Wake Forest University School of Medicine students expecting a lecture on the brain and nervous system instead find themselves treating a robotic patient.
The "patient" is known as "SimMan" -- a reproduction of an average-size adult that emits realistic heart, lung, and bowel sounds and which can simulate medical problems that students can treat. Students can also use SimMan to practice procedures such as giving injections and inserting urinary catheters.
Many medical schools use such computerized simulated patients to teach clinical skills, but Wake Forest officials say their school is one of the first to use the technology in large group lecture settings to teach basic science principles.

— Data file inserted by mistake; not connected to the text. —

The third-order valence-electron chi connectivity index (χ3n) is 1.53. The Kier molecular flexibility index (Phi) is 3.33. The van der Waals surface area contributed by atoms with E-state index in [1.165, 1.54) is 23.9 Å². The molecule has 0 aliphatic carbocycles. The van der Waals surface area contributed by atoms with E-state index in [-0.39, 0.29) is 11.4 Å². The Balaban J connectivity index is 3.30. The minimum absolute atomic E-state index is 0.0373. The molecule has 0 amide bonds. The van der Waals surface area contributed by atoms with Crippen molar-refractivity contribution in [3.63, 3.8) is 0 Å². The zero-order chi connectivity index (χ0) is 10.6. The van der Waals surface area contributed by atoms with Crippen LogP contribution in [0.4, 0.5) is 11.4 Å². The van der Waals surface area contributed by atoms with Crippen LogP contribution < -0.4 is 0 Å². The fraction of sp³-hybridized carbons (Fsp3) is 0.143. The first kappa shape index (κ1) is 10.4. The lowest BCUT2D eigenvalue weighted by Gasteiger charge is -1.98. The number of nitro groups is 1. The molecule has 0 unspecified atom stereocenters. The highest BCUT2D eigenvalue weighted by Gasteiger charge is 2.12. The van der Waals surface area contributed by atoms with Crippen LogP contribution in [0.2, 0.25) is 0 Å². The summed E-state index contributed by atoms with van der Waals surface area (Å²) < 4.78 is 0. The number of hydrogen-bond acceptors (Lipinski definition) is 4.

"Using a 'live' clinical scenario to emphasize basic science learning allows students to understand the clinical relevance of the subjects they are studying," said Dr. Michael Fitch, an emergency medicine specialist who developed the teaching scenario. "What I think is really great about the concept is to create a learning environment that engages the students actively -- as opposed to passively observing a lecture."
Wake Forest University Baptist Medical Center is an academic health system comprised of North Carolina Baptist Hospital and Wake Forest University Health Sciences.
Copyright 2006 by United Press International
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